Left: James Duncan, statewide Chaplaincy Coordinator; center, Seward Mayor Dave Seaward; right: David Arestad, SCCC Chaplain
Assistant Superintendent David Lockeby presided at the Chaplain Installation held Thursday, December 13. Here is the text of his address to those assembled for the ceremony:
“The Chaplaincy Program began at SCCC many years ago when Chaplain David Walker began as a volunteer. After a couple of years Alaska Correctional Ministries offered Chaplain Walker a full time position as Chaplain at SCCC. Chaplain Walker retired in 2002 and the program was continued by Chaplain Robert Thomas and Assistant Chaplain David Arestad. In 2006 the Chaplaincy Program at SCCC was no longer a paid position and we began relying on volunteers to help support the religious needs of the prisoners. Chaplain Arestad along with Chaplain Taylor volunteered and would come a couple times a week. We are very pleased that once again we will be having a full time Chaplain position and that this position is being filled by Chaplain Arestad. Together with the religious volunteers, Chaplain Arestad will be continuing a wonderful program that provides religious services to the many prisoners interested and in need.”
Program participants, left to right: Jon Woodard, Michael King, Tracy Hutton, Donald Samel and Aaron Young
In late 2011, Spring Creek prisoner club, T.I.M.E. (Together in Many Endeavors), initiated a pilot program to prepare inmates for AKDEC water and wastewater collection, distribution and treatment certification exams required to earn provisional certification in the areas of water treatment and distribution, along with wastewater collection and treatment. Throughout 2012, six T.I.M.E. sponsored prisoners completed training programs via California State University, Sacramento’s Office of Water Programs, earned Certificates of Completion and qualified to sit for certification exams through AKDEC’s Operator Training and Certification Program. Three prisoners took certification exams in October 2012 and one successfully earned his provisional certification.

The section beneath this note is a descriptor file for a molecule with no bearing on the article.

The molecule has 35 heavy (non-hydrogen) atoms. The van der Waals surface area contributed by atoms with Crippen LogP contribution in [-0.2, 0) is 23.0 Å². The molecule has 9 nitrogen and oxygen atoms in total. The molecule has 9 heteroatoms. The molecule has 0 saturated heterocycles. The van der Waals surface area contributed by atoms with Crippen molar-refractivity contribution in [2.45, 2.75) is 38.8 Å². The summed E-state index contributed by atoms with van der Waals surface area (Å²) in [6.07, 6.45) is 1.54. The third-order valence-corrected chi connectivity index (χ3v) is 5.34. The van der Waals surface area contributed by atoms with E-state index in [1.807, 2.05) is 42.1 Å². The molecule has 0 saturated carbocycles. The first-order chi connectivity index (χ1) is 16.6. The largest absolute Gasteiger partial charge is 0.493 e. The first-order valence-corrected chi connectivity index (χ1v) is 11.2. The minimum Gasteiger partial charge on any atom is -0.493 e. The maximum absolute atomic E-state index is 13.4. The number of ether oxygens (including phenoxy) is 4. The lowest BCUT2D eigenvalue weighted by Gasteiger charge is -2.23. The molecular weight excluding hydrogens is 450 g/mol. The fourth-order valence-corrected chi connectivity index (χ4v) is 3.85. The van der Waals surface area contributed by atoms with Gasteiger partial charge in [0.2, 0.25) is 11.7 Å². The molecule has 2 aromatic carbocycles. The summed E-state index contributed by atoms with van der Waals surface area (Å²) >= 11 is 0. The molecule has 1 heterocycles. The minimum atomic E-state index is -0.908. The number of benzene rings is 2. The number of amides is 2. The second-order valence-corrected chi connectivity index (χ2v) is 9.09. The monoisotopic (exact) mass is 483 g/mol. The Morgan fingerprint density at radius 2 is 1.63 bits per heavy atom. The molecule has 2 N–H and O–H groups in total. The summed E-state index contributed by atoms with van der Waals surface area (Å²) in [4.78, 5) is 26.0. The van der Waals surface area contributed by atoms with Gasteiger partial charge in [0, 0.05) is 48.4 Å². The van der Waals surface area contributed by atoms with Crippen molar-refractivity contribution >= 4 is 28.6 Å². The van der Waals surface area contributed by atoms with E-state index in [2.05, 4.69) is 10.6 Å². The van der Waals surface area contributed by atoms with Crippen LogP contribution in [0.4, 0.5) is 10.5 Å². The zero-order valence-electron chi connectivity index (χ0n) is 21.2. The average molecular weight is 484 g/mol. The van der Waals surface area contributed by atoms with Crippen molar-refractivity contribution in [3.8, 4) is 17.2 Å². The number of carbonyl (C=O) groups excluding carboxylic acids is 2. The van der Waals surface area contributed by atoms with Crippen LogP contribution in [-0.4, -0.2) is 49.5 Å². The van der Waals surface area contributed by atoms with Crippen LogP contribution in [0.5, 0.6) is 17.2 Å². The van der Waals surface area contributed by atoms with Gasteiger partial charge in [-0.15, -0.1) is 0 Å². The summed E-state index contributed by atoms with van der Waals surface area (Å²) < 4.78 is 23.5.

This prisoner-led initiative is noteworthy as almost all aspects from initial research to prisoner selection, training and exam preparation were done with minimal assistance from DOC staff. While Education Coordinators proctored AKDEC certification exams, everything else was prisoner-initiated and managed. Based on the success of its pilot program, T.I.M.E. plans to sponsor additional prisoners in 2013 to build upon the successes and lessons learned in its initial run. A second group of prisoners is expected to begin training in March 2013, and study groups composed of students past and present will ensure all students are ready for October 2013 certification exams. T.I.M.E. also plans to research whether state certification qualifies for college credit toward undergraduate degree programs, along with employment prospects for prisoners releasing from DOC custody.
Spring Creek Correctional Center conducted graduation commencement ceremonies for six high school graduates and two college graduates on June 21st. The ceremony marked the 13th and final year for the Youthful Offender Program ant Spring Creek. Over 200 prisoners have received their high school diploma as a result of this innovative program. The YOP is moving to the Anchorage Complex this coming school year to better serve participants who may have not been convicted or sentenced but remain in custody. The Anchorage School district will now work with ACC staff in the delivery of the program.